Obama clinches party nomination
Clinton raises possibility of joining Democratic ticket as running mate
WASHINGTON — Barack Obama clinched victory last night in the Democratic presidential race, defeating Hillary Clinton after a marathon primary campaign and becoming the first black nominee for the White House in American history.
Obama, a 46-year-old rookie senator from Illinois, effectively wrapped up the nomination following a surge of endorsements from Democratic superdelegates and after receiving a clutch of ‘pledged delegates’ awarded after two final primaries in South Dakota and Montana.
“Tonight, I can stand before you and say that I will be the Democratic nominee for president of the United States,” Obama said in remarks prepared for delivery at a rally in St. Paul, Minn.
“America, this is our moment. This is our time. Our time to turn the page on the policies of the past.”
Seeking to heal divisions with Clinton after a bruising and frequently bitter primary campaign, Obama heaped praised on his Democratic rival.
“Senator Hillary Clinton has made history in this campaign not just because she’s a woman who has done what no woman has done before, but because she’s a leader who inspires millions of Americans with her strength, her courage, and her commitment to the causes that brought us here tonight,” Obama said.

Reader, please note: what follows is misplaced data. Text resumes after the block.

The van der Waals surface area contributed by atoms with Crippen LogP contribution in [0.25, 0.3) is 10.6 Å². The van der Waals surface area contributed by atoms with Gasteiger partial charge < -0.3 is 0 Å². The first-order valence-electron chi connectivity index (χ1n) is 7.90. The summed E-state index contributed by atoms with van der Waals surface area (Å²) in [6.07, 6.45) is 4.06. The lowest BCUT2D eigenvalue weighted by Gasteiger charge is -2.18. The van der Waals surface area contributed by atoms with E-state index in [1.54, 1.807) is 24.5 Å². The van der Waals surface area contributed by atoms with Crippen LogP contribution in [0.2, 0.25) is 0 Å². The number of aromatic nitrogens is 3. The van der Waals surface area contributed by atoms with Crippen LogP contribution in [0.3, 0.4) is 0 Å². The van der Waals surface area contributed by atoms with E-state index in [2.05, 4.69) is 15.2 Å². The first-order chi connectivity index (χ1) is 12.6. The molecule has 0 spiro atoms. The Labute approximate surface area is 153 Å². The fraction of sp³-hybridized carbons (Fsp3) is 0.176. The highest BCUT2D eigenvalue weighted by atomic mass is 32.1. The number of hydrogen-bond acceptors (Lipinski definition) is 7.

Clinton congratulated Obama and his campaign “for all they have accomplished.”
In a private conference call with Democratic lawmakers from New York, Clinton said she would be “open to” becoming Obama’s vice-presidential running mate.
Obama also quickly pivoted to the upcoming general election campaign against Republican John McCain.
He cast the 71-year-old Arizona senator as a carbon copy of President George W. Bush, particularly in his support of the war in Iraq.
The inevitability of Obama’s victory became increasingly clear throughout yesterday as a steady stream of Democratic superdelegates — party officials and lawmakers awarded automatic votes in the presidential race — publicly announced their support for the Illinois senator.
It takes 2,118 delegates to clinch the nomination, and Obama has 2,128 according to an Associated Press count.